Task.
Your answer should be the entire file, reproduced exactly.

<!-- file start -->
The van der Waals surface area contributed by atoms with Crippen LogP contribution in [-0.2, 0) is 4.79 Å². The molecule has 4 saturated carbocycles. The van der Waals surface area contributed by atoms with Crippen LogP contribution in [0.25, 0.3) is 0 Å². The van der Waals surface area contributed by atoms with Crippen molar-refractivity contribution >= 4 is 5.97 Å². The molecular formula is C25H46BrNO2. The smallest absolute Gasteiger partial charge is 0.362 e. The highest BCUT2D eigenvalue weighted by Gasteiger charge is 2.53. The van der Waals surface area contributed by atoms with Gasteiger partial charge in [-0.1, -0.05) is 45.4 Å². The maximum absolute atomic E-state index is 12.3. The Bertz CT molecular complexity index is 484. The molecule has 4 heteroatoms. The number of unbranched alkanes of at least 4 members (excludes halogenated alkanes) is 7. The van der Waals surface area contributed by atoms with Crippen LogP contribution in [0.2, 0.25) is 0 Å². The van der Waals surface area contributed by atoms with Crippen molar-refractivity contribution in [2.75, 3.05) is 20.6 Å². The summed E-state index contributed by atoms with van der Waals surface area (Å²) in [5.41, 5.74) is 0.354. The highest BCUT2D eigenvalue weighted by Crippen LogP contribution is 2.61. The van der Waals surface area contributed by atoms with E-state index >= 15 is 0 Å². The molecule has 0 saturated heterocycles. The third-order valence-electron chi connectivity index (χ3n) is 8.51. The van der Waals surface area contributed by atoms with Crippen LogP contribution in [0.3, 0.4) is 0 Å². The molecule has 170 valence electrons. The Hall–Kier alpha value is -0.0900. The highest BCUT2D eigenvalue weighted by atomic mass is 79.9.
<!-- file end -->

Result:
The van der Waals surface area contributed by atoms with Crippen LogP contribution in [-0.2, 0) is 4.79 Å². The molecule has 4 saturated carbocycles. The van der Waals surface area contributed by atoms with Crippen LogP contribution in [0.25, 0.3) is 0 Å². The van der Waals surface area contributed by atoms with Crippen molar-refractivity contribution >= 4 is 5.97 Å². The molecular formula is C25H46BrNO2. The smallest absolute Gasteiger partial charge is 0.362 e. The highest BCUT2D eigenvalue weighted by Gasteiger charge is 2.53. The van der Waals surface area contributed by atoms with Gasteiger partial charge in [-0.1, -0.05) is 45.4 Å². The maximum absolute atomic E-state index is 12.3. The Bertz CT molecular complexity index is 484. The molecule has 4 heteroatoms. The number of unbranched alkanes of at least 4 members (excludes halogenated alkanes) is 7. The van der Waals surface area contributed by atoms with Crippen LogP contribution in [0.2, 0.25) is 0 Å². The van der Waals surface area contributed by atoms with Crippen molar-refractivity contribution in [2.75, 3.05) is 20.6 Å². The summed E-state index contributed by atoms with van der Waals surface area (Å²) in [5.41, 5.74) is 0.354. The highest BCUT2D eigenvalue weighted by Crippen LogP contribution is 2.61. The van der Waals surface area contributed by atoms with E-state index >= 15 is 0 Å². The molecule has 0 saturated heterocycles. The third-order valence-electron chi connectivity index (χ3n) is 8.51. The van der Waals surface area contributed by atoms with Crippen LogP contribution in [0.3, 0.4) is 0 Å². The molecule has 170 valence electrons. The Hall–Kier alpha value is -0.0900. The highest BCUT2D eigenvalue weighted by atomic mass is 79.9.